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I don't recall my engine ever starting up at a traffic light to provide power for the A/C, or for any other reason, so whatever buffer they have for that seems to last through traffic lights, at least in my experience.
Stoplights aren't that long, regardless of how they seem.* The buffer at CS mode is big enough to power the heating for about five minutes at full blast from engine shutoff to needing to start it again, and if the cabin is already comfortable, it could easily manage 15 minutes.

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* Generally accepted traffic planning has signals change from red after no more than 100 seconds and between 60-90 seconds are recommended from a side street into an arterial.
 

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Stoplights aren't that long, regardless of how they seem.* The buffer at CS mode is big enough to power the heating for about five minutes at full blast from engine shutoff to needing to start it again, and if the cabin is already comfortable, it could easily manage 15 minutes.

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* Generally accepted traffic planning has signals change from red after no more than 100 seconds and between 60-90 seconds are recommended from a side street into an arterial.
The traffic lights in MD, DC and especially Northern VA are whole different trip. I believe that one traffic signal in Fairfax, VA was timed to have a cycle that is 7 minutes long.
 

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The traffic lights in MD, DC and especially Northern VA are whole different trip. I believe that one traffic signal in Fairfax, VA was timed to have a cycle that is 7 minutes long.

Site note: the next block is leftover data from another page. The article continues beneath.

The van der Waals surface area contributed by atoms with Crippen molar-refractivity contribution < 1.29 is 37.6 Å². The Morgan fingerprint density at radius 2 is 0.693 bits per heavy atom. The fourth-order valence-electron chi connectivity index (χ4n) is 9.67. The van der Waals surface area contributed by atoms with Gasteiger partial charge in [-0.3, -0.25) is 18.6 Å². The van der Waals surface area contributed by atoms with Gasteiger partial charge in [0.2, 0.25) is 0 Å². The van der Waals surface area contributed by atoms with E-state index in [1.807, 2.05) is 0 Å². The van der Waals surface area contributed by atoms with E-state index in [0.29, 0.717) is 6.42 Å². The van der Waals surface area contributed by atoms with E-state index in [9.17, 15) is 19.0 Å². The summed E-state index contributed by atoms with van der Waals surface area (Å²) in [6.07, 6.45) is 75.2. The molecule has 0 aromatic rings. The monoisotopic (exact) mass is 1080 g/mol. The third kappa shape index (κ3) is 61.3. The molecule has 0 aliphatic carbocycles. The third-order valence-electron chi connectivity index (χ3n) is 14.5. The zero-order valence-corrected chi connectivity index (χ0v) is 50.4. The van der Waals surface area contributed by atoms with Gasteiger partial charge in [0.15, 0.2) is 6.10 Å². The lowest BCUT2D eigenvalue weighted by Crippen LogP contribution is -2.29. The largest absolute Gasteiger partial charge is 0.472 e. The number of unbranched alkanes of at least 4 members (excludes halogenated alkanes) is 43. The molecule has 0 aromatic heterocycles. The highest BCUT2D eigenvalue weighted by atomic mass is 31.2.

I can imagine lots of people give up after way less time than that and just drive through the light - Do they have a cop posted nearby to fill the city's coffers by writing tickets??

Don
 

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I can imagine lots of people give up after way less time than that and just drive through the light - Do they have a cop posted nearby to fill the city's coffers by writing tickets??

Don
No cop usually, just long lines of vehicles. red-lights-that-try-the-soul
 

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I can imagine lots of people give up after way less time than that and just drive through the light - Do they have a cop posted nearby to fill the city's coffers by writing tickets??

Don
Yeah, I think I'd wait 5 minutes and after that, I'd assume the lane sensor was broken and just pick a time when I know it's safe (obvious break in traffic, no cops, no red light cameras) and I'd drive through it. I've never seen one around here longer than about 2.5 minutes.

Mike
 

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Yeah, I think I'd wait 5 minutes and after that, I'd assume the lane sensor was broken and just pick a time when I know it's safe (obvious break in traffic, no cops, no red light cameras) and I'd drive through it. I've never seen one around here longer than about 2.5 minutes.

Mike
You might be able to jump the light between 0100 and 0400 but the other 20 hours a day the opposing traffic would prevent you from moving through the intersection. There are traffic cameras to monitor traffic flow in real time, not sure if there are also red light violation cameras.